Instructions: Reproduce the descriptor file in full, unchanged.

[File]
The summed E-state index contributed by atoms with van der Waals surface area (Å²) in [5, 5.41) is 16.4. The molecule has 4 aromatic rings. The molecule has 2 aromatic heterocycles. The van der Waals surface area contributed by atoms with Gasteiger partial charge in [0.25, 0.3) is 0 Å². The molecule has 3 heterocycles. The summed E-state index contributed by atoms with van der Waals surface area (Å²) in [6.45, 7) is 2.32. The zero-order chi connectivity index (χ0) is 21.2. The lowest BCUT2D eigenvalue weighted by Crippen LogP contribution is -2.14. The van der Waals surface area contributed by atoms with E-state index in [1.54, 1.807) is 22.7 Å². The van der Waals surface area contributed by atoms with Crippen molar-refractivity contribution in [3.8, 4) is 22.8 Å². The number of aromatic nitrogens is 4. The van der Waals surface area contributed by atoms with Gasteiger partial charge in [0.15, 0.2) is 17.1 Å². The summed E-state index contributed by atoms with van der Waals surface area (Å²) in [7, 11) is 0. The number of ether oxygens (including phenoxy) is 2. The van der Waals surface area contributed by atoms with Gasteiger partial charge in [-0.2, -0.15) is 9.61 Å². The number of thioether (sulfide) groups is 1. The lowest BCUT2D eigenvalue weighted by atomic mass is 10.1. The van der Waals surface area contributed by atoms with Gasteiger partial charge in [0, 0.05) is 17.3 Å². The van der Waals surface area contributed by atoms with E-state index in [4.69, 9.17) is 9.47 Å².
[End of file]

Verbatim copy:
The summed E-state index contributed by atoms with van der Waals surface area (Å²) in [5, 5.41) is 16.4. The molecule has 4 aromatic rings. The molecule has 2 aromatic heterocycles. The van der Waals surface area contributed by atoms with Gasteiger partial charge in [0.25, 0.3) is 0 Å². The molecule has 3 heterocycles. The summed E-state index contributed by atoms with van der Waals surface area (Å²) in [6.45, 7) is 2.32. The zero-order chi connectivity index (χ0) is 21.2. The lowest BCUT2D eigenvalue weighted by Crippen LogP contribution is -2.14. The van der Waals surface area contributed by atoms with E-state index in [1.54, 1.807) is 22.7 Å². The van der Waals surface area contributed by atoms with Crippen molar-refractivity contribution in [3.8, 4) is 22.8 Å². The number of aromatic nitrogens is 4. The van der Waals surface area contributed by atoms with Gasteiger partial charge in [0.15, 0.2) is 17.1 Å². The summed E-state index contributed by atoms with van der Waals surface area (Å²) in [7, 11) is 0. The number of ether oxygens (including phenoxy) is 2. The van der Waals surface area contributed by atoms with Gasteiger partial charge in [-0.2, -0.15) is 9.61 Å². The number of thioether (sulfide) groups is 1. The lowest BCUT2D eigenvalue weighted by atomic mass is 10.1. The van der Waals surface area contributed by atoms with Gasteiger partial charge in [0, 0.05) is 17.3 Å². The van der Waals surface area contributed by atoms with E-state index in [4.69, 9.17) is 9.47 Å².